This button enables you to navigate from one sheet to another. The other properties include the general appearance, text properties and button text which can be edited from the properties palate.
To take a look at a visual demonstration highlighting navigation button functionality and the re-using of objects in PAW, please check out the following link.
One of the great features of Planning Analytics Workspace is linking the contributor application using the webpage tool.
The option is available once you start editing the PAW sheet on the right corner of the screen.
In the PAW canvas when you select the above-highlighted tool, a box appears prompting for a webpage hyperlink. In this box, we can type in the hyperlink. An important tip is that Planning Analytics uses only HTTPS protocol, the usage of HTTP will result in an error.
The Planning Analytics welcome kit, Deep Dive Part 1, will contain a URL to access the TM1 Applications. For example: https://<clientName>.planning-analytics.ibmcloud.com/pmpsvc/
Once the application is deployed, you can access the application via a supported Web browser and by copying in the URL. For instance: https://<clientName>.planning-analytics.ibmcloud.com/pmpsvc/pmpjs/workflow/workflow.jsp?portal=1&aid=%4324
The key thing you need to ensure is that the clientName in the url should be replaced with ‘www’.
Paste this URL and press enter in the webpage tool, you can now see the contributor app opening in PAW with all its functionality.
Have you ever wondered if you could incorporate BI reports in PAW? Absolutely, you can!
Don’t forget to save to the sheet!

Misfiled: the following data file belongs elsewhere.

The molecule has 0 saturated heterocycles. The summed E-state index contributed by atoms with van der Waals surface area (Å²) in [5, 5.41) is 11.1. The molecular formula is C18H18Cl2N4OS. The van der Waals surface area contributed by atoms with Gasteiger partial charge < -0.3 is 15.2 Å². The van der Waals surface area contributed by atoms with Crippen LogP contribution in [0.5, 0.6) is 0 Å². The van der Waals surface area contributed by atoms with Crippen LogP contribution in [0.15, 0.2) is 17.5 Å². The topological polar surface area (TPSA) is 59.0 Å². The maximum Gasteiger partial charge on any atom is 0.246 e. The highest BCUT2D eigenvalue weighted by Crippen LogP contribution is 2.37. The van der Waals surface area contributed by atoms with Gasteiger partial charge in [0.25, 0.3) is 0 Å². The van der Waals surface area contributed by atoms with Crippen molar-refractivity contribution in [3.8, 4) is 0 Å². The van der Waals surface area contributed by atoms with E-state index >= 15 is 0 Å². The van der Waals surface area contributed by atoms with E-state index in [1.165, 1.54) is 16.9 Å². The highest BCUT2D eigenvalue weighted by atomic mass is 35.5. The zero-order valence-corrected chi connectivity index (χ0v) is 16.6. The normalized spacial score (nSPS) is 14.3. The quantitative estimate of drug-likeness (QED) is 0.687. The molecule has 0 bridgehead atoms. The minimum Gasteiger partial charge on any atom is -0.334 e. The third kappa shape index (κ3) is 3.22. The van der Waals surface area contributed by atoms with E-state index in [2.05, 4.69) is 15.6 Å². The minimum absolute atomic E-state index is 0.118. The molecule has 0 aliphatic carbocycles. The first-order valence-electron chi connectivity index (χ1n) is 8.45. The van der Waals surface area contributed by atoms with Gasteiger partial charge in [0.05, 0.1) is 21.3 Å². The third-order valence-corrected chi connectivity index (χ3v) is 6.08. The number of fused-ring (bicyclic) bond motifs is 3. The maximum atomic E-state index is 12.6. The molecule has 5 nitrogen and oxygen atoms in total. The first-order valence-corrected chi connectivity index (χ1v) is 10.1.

- What is the trend of Net Revenue over Weeks in your organisation?
- Which subsidiary has yielded more profit in the last quarter?
- How do the values of COGS compare by Discount and Total Profit?
To answer all the above questions, IBM’s predictive cloud-based analytic solution: IBM Watson Analytics serves the purpose as shown below.
Planning Analytics users have access to Watson Analytics and any exploration brought into the PAW has a “Transfer data set to IBM Watson Analytics” option. Once this option is selected, the dataset is transferred to the location selected which can then be accessed by Watson Analytics for smart data discovery and data exploration with effortless dashboard and infographic creation.
TM1 10.3 New Cubes and Dimensions
}StatsByRule is a three dimensional cube containing }Cubes, }LineNumber and }RuleStats as Dimensions.
The }RuleStats dimension contains elements such as Rule Text, Total Run Count, Min Time, Max Time, Avg Time, Total Time and Last Run Time which capture key information based on the rule lines. A Total of 10,000 lines of rules code stat can be shown as the }LineNumber dimension has 1-10,000 elements.
}DimensionAttribute is already a known control dimension. However, the Dimension_TYPE element in }DimensionAttributes dimension can take a new value as “GEOGRAPHY” apart from TIME, HIERARCHY, METRICS and METRICASSESSMENTS.
For more information about this or anything related to Planning Analytics, please feel free to contact me on the details below.